Wednesday, September 10, 2014


In a recent moment of pique regarding the actions of a colleague, I rashly labeled them as a fool. If I had taken half a beat to filter my thoughts before I uttered them, I would have said something different, less emotionally charged. I think when most of us toss around the word fool, we use it as a synonym for idiot. As I found a quiet place to cool down after this incident, I began to think about the term "fool" and its different meanings, and I realized that not all of them have such negative connotations. In this series of posts, I wanted to explore the different senses of the word fool.

Fool #2 - Someone who damages their reputation by regulary acting like a clown.

Like it or not, when we are not mindful of our tongue or our behavior, we can easily be labeled as a fool. Speaking harshly, dismissively, or disrespectfully to those around us will set up a field around us that repels rather than attracts. Acting like a child around your colleagues or your family will not strengthen your image in their eyes. The trouble is that when you get a reputation as a clown, iit is exceedingly difficult for you to ever escape from that label.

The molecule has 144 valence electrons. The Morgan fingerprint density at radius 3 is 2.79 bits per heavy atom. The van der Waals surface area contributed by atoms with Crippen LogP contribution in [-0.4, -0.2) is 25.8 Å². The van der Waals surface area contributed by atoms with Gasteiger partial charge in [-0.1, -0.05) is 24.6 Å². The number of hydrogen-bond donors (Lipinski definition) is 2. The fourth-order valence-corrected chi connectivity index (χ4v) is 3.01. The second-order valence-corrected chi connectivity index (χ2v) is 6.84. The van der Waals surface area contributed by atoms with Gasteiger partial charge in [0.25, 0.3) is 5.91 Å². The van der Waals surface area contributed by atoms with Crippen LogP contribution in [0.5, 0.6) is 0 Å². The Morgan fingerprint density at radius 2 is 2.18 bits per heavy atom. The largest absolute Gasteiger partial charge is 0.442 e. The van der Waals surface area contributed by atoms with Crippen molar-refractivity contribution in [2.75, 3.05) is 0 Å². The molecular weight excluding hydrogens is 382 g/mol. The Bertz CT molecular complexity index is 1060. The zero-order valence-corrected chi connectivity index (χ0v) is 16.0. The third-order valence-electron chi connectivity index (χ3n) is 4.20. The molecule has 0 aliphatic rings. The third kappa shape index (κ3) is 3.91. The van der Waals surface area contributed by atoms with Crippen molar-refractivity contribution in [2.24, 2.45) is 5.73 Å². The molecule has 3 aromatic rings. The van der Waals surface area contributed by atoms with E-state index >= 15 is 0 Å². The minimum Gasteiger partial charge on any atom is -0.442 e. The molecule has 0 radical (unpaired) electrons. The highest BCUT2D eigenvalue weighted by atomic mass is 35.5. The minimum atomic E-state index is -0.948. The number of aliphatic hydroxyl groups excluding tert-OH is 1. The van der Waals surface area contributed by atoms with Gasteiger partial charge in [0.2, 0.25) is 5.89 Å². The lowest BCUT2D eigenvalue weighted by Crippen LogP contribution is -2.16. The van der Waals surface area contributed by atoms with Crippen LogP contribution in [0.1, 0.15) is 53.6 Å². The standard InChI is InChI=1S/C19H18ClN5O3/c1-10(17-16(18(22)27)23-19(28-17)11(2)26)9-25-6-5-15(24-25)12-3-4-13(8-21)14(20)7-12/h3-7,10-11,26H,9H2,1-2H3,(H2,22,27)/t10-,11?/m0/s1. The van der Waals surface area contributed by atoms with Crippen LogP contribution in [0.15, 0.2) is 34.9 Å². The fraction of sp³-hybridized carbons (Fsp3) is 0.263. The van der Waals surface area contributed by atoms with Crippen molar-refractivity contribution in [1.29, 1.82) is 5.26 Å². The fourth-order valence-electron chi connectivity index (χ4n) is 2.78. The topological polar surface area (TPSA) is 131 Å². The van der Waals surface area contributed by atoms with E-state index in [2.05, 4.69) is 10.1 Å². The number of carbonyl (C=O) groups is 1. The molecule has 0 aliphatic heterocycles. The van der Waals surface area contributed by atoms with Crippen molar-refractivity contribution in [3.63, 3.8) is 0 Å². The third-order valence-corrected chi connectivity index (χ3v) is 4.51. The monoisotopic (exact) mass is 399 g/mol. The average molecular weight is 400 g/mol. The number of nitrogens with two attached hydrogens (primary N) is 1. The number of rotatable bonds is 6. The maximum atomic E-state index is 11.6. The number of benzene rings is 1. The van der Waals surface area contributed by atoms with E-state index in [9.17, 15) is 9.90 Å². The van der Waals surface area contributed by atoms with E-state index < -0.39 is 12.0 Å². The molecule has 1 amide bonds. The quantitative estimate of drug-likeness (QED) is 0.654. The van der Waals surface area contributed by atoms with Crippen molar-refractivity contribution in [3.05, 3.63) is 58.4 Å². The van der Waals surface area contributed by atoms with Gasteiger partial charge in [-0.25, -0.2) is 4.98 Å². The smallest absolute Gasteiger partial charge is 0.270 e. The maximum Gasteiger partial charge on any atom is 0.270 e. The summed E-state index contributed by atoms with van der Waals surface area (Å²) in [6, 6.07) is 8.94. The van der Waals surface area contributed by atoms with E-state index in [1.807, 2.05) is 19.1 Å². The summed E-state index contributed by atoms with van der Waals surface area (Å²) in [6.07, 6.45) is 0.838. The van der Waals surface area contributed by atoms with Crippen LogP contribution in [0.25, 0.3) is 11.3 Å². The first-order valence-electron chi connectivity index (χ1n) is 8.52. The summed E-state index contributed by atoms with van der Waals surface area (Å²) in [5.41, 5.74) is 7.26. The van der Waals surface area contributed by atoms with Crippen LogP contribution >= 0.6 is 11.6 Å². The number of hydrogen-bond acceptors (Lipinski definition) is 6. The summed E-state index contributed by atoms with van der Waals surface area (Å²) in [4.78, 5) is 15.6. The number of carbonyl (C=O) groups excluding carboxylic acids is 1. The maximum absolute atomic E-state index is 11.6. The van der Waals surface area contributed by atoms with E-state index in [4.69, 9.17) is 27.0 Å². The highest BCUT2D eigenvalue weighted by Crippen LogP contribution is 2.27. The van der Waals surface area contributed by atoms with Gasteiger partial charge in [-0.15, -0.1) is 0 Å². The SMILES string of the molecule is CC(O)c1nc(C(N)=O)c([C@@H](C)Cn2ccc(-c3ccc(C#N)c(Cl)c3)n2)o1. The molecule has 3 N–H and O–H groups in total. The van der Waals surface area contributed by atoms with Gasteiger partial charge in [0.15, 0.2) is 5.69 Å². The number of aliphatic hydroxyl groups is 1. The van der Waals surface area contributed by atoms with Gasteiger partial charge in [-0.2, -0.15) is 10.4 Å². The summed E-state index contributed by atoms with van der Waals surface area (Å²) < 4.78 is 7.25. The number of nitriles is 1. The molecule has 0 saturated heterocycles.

A relevant verse from scripture tells us:

Let no corrupting talk come out of your mouths, but only such as is good for building up, as fits the occasion, that it may give grace to those who hear. And do not grieve the Holy Spirit of God, by whom you were sealed for the day of redemption. Let all bitterness and wrath and anger and clamor and slander be put away from you, along with all malice. Be kind to one another, tenderhearted, forgiving one another, as God in Christ forgave you. Ephesians 4:29-32

(Part 2 of 4)